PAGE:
Joel Julio vs. Alfredo Angulo

I’m less excited for this one than some people I think, mostly because it seems somewhat one-sided to me. I’ve had the misfortune, perhaps, to see Julio almost exclusively in his losses; perhaps it gives me a distorted view of his ability, but to me this seems as though this should be an exciting but quickly one-sided pounding. Julio is not unskilled, but he’s not the kind of slickish Cintronesque mover who can give Angulo trouble and at times he seems to develop Rocky Juarez disease and become oddly passive- NOT a great idea against a pressure-mauler who comes to the ring in a hound collar and fights like an unfed guard dog. I expect Angulo to go right at Julio from early in the bout and put him in a fight, and despite Julio’s impressive KO record his instincts are a boxer’s- he’s going to jab, back off, reset, move, reset, jab, hold, move, reset, and try to find some space to make the fight into a slower-paced skills contest where he can pick his spots and get into a comfort zone. Angulo will never let him do it, and will be landing to the body and the head the entire time. He may lose an early round or two, but I fully expect him to break Julio down and stop him late on an accumulation of blows. It will be action-packed, if nothing else.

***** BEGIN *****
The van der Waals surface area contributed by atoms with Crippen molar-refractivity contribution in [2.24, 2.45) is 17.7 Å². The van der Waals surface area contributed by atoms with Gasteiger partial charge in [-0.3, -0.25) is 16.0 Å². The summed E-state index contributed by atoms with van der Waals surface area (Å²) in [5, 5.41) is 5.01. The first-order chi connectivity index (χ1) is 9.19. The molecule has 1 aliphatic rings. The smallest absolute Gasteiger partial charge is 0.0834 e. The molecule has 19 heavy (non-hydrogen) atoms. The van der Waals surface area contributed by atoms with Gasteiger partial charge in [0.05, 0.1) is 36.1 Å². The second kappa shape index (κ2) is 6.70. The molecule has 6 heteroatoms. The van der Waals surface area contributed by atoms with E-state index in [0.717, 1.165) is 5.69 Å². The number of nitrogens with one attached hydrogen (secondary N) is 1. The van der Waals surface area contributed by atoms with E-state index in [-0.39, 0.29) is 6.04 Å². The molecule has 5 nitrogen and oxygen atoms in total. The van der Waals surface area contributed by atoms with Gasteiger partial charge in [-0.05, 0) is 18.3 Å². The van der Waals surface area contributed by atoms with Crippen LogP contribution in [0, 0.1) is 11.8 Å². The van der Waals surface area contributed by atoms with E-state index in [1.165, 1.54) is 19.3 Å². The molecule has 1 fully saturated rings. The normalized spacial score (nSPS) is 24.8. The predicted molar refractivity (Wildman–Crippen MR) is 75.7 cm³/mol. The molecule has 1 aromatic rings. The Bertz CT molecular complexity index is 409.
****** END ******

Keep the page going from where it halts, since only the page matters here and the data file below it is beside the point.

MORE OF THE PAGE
All in all this is potentially a really great night of fights, the kind of night that boxing has really been hurting for so far this year. Let’s hope it lives up to its potential.

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April 22, 2010 - Posted by | Boxing